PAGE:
If you're a big fan of horror films, then chances are you've watched at least one of the Final Destination flicks. The premise of the movie series is similar to other scary movies: there's a group of youngsters, usually teens in their senior year of high school (or college students), who are secretly being hunted by an unstoppable force looking to murder them.
Here's the thing though, the kill count in Final Destination isn't the result of an actual person... more like... death itself.
'Final Destination' has one of the highest kill counts in horror history at 292 total deaths.
Typically, when you are in for a horror movie viewing experience, you're expecting to see a dude, probably in a dark blue jumpsuit, walking around with a weapon of some sort who is nigh-indestructible, hunting down a bunch of kids to kill in creative and oddly satisfying ways.
Final Destination does pretty much the same exact thing, however, the "bad guy" is a more amorphous concept.
It's a combination of fate and death... whatever it is, it acts more like an invisible force coming up with all sorts of butterfly-effect-esque methods of wreaking havoc and claiming the souls of the people it kills.
Sometimes in the movie, you'll see a shadow or a dark mist appear behind the characters whenever something bad is about to happen to them.
There have been several entries into the Final Destination franchise, which is super interesting when you consider the movie's origins. The screenplay originally started off as a Spec Script for The X-Files. It was eventually developed into a full feature film that was ultimately rewritten and released by New Line Cinema in 2000.
Given the nature of the film's opening death sequence, it's easy to understand where the movie gets its title from. The first minutes of the movie also furthers the tradition of incredible horror movie openers. Scream has one of the greatest openings of all-time and FD's is right up there with it. Seriously, it's that good. If you've never seen it before, check out this clip below.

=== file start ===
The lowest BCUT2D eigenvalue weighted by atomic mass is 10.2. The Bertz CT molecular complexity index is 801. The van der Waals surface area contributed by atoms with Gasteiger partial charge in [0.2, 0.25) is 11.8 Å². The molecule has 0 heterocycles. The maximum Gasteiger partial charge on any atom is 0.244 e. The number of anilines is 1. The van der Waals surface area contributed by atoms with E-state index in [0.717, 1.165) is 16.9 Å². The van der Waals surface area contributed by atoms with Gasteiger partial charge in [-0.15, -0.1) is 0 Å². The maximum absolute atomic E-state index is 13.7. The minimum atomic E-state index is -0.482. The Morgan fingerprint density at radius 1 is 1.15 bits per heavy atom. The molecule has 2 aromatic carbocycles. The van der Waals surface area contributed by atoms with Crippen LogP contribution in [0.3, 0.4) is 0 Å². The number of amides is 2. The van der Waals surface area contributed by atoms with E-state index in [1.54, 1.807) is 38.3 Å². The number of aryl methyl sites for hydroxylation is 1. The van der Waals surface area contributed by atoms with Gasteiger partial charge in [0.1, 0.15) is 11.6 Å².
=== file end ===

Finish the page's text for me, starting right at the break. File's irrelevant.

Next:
It's 'Final Destination's 20th anniversary! The film series first began in 2000.
Dead Meat, which is an excellent resource for horror film buffs to compare kill counts in spooky titles, has Final Destination ranked in the coveted No. 1 spot when it comes to kill counts in the genre.
A lot of it has to do with the movie's opening, where 287 passengers on Volee Flight 180 end up dying when the aircraft explodes.
That doesn't include the additional deaths of Tod, Terry, Mrs. Valerie, Billy, and Carter who all meet their demises in the most jump-scariest of ways. The total death count in the series is 292.
The only other movie that comes close is Brightburn with 274 kills. After that? The First Purge with a total murder meter racking in 133 on-screen deaths.
James A. Janisse, the purveyor of Dead Meat, does a fascinating job of dissecting the movie's history and goes into great detail about its production. While the series was successful, it hasn't attained the same "cult" status of other horror movies, nor has it matched the monetary success of other franchises.
A lot of that has to do with a certain point James made about their being "too many chefs" in the proverbial kitchen. Final Destination does blend a lot of different horror movie tropes, so much so that you don't really know what's going on and the narrative's kind of muddled.
This is especially true when it comes to the whole "cheating death" and skipping people who are on death's list thing. It's a little "heady" and not explained enough, definitely not something you want to inject into a horror movie.
If you've got a Netflix subscription, you can stream the movie here to celebrate its 20 years of existence in the motion picture business.